Stronger alliances are growing between the German neo-Nazi party Der Dritte Weg and the Assad regime, as well as the Syrian dictator’s strategic partner Hezbollah in Lebanon.
The website of the Der Dritte Weg (The Third Way) published an April 30 report on the right-wing extremist group’s visit to Lebanon to champion Hezbollah’s war against Israel.
According to the organization’s website, members of the Der Dritte Weg met with the extremist Syrian Social Nationalist Party (SSNP) in Lebanon and representatives of the Bashar Assad regime in Syria.
Members of the Der Dritte Weg can be viewed on the website at the Hezbollah propaganda museum called Where the Land Speaks to the Heavens in the village of Mleeta in southern Lebanon. Kai Zimmermann, a senior leader of Der Dritte Weg, posed next to a plaque reading, “No, Israel is not invincible.” The neo-Nazi group labeled Israel a “terror state” on its website.
In 2013, Der Dritte Weg announced its formation and outlined a detailed call to boycott Israel. The group, whose goal is the creation of “German socialism,” titled its plan “What every person can do against the Zionist genocide.”
The Bavarian news outlet BR24 reported on Sunday that a young Der Dritte Weg activist traveled with a pro-Assad group called European Front for Syria to Syria and met with representatives of the regime and the fragmented country’s information minister.
The journalist Jan Nowak – a veteran observer of the alliance between neo-Nazis and the Assad regime – told BR24: “The central unifying moments [between neo-Nazis and the Syrian regime] are hatred of the West and of Israel.” He noted that the antisemitism of Der Dritte Weg manifests itself as praise for the “heroic resistance of Hezbollah against Israel.”
Germany’s domestic intelligence agency Verfassungsschutz – the rough equivalent of the Shin Bet (Israel Security Agency) – monitors the extremist activities of Der Dritte Weg. According to a 2016 Bavarian intelligence report, “Antisemitism informs the ideology of the party.”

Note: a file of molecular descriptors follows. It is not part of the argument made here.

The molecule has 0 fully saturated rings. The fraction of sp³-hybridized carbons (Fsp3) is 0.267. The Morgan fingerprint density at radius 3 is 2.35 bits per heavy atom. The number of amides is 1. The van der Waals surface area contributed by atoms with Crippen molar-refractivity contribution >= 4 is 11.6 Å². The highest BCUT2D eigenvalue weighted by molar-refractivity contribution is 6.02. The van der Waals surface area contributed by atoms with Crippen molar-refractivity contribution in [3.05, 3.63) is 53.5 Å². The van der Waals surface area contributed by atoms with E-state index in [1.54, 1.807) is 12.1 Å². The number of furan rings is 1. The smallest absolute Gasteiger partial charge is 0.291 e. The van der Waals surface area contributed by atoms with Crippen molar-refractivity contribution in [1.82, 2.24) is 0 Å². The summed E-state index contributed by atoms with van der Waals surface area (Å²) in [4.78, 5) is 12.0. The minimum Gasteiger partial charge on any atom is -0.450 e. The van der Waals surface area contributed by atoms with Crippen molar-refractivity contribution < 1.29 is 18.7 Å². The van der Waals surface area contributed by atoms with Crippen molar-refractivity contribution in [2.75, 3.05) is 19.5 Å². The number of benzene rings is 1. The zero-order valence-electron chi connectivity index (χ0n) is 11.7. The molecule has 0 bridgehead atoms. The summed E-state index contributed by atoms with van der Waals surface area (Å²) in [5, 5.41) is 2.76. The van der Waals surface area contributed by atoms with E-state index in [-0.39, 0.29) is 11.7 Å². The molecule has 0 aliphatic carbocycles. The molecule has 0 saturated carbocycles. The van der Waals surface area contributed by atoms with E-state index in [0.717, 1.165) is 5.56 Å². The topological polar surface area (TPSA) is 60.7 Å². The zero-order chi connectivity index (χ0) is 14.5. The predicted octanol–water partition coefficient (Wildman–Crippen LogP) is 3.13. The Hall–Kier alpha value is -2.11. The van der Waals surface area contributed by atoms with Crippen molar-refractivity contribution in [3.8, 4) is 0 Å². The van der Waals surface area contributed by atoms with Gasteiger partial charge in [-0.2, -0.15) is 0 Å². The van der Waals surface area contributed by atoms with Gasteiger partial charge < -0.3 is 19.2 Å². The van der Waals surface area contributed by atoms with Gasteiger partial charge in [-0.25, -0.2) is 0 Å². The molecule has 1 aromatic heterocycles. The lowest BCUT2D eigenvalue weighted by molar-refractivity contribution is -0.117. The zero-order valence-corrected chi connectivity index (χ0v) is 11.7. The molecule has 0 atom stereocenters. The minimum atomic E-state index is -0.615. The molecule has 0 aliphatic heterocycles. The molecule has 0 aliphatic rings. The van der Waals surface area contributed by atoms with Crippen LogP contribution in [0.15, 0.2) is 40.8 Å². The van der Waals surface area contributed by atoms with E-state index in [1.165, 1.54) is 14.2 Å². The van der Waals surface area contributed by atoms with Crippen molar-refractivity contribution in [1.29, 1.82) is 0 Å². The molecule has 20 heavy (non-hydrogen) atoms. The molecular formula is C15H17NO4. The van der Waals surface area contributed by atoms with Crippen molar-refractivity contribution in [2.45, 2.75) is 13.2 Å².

The Assad regime has long been a safe zone for Nazi activity and mass murderers.
The Syrian regime once harbored the Austrian Nazi war criminal Alois Brunner.
The common denominator of hatred of Israeli Jews and the State of Israel is a growing problem in Germany. A German federal government study revealed last month that nearly 33 million Germans, 40% of the population of 82 million, maintain antisemitic views.
The German Left Party – the largest opposition party in the country’s parliament – have members who endorse the antisemitism of Hamas and Hezbollah. The Left Party deputy Christine Buchholz has defended the “legitimate resistance” of Hamas and Hezbollah against the Jewish state.
The German-Jewish historian Michael Wolffsohn told a German public radio station (Deutschlandfunk) on Sunday that there is an alliance of antisemites among the far-Left and far-Right. “This alliance, he said, is not new.
From 1933-1945, Arab nationalists worked together with Hitler’s Third Reich up until the preparation of the Holocaust,” added Wolffsohn.
The German neo-Nazi party NPD praised Buchholz and one of the party’s top leaders – Sahra Wagenknecht – in 2010 for refusing to participate in a standing ovation to Israel’s then-President Shimon Peres during his commemoration speech for the 65th anniversary of the liberation of Auschwitz.